Supplyframe Speeds Up Design with a PCNC 1100

Daniel Hienzsch is the resident engineer at Supplyframe’s design lab in Pasadena, CA, where they use their PCNC 1100 for a broad array of engineering endeavors.

“When Supplyframe was talking to me about taking over the design lab,” explains Hienzsch, “They kept talking about the different equipment that they had there, but they really kept talking about this thing called the Tormach.” When the lights came up in the lab, Hienzsch was introduced to the world of personal CNC.

“The design lab exists for a number of purposes,” he continues. “The area where our Tormach really comes in is where we’re fostering engineering teams.” Supplyframe brings in and helps support different teams to develop various projects. “Part of those projects will always involve some kind of enclosure or housing or some structural element,” which lends to prototyping and even some light manufacturing on the PCNC 1100.

Supplyframe is connected to Hackaday.io, which is a community of developers, hackers, and all-around makers. “The design lab functions to take everything that we do in the virtual world, which is Hackaday and that much larger community, and give it a physical reality,” explains Hienzsch. “A place where we can actually take the ideas that these people are having and these engineers are developing and give them a place to grow. Consequently, for those teams that we invite into the design lab, we have all this fabrication equipment of which the Tormach is an essential part.”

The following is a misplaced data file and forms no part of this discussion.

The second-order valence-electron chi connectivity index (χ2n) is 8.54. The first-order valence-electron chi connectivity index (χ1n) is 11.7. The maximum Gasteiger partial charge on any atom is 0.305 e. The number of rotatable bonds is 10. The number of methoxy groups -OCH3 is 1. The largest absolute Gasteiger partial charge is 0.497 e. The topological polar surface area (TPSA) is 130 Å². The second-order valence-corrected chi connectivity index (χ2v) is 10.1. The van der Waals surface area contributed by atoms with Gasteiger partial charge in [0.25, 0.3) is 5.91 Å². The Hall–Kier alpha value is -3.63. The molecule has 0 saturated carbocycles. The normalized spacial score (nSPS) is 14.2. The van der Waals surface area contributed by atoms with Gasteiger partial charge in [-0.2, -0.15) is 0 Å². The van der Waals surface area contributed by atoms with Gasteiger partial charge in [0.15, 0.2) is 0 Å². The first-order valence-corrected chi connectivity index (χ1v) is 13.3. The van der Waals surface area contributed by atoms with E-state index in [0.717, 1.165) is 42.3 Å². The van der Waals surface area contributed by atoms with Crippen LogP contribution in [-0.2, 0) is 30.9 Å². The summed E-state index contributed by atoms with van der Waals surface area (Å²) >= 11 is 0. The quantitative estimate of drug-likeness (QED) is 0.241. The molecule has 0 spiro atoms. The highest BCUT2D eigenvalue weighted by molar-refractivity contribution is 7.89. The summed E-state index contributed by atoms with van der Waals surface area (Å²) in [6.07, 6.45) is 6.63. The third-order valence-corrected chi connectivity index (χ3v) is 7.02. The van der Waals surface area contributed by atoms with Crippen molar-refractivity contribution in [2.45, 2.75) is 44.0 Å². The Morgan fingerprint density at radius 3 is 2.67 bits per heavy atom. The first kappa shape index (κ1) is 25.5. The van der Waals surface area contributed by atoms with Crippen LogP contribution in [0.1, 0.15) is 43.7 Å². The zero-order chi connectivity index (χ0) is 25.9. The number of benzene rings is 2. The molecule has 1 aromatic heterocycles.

Supplyframe also sponsors a design and engineering challenge each year, and the winner gets $100k, as well as a residency at the design lab. “For that endeavor, I was asked to build the trophy. I wanted it to be a weighty trophy, so I thought a four-inch block of aluminum would be cool. I ended up recessing the trophy logo onto each of the faces.”

“I have the good fortune to make a lot of mistakes,” Hienzsch continues, “And as it turned out, the Tormach is very forgiving in that regard. I regularly crash the end mills, but apparently, I’m one of the few who has managed to break a TTS holder right at the spindle. You have to make mistakes to gain the experience. That’s great, because a lot of the engineers that we end up working with have these brilliant ideas, in terms of what they want to build, but don’t necessarily have that experience in fabrication or manufacturing.”

With a huge variance in projects, Supplyframe’s PCNC 1100 gets put through its paces. “I’ve gotta say the Tormach support, and I don’t want this to sound like I’m the sales pitch for Tormach,” he explains, “But the support… I talked with one of the techs for like an hour and a half to get an issue figured out. To me, that shows tenacity on the part of support. That’s very satisfying to me – to be able to talk with somebody that is willing to spend the time until the problem actually gets fixed.”

Supplyframe has seen a lot of success using their Tormach mill, but they’re excited to keep pushing the envelope and see what other projects it can help create.

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Chris Fox

About 

Chris comes from a publishing background with years of experience in science, technology, and engineering publications. Previously an editor with Product Design and Development and Gizmag, he has a keen eye on the maker community and the changing landscape of the world of prototyping, product development, and small-scale manufacturing. Chris has been working with clients to create Tormach's customer success stories since 2013. Follow him on Twitter @TheChris_Fox and read his blog at thechrisfox.com

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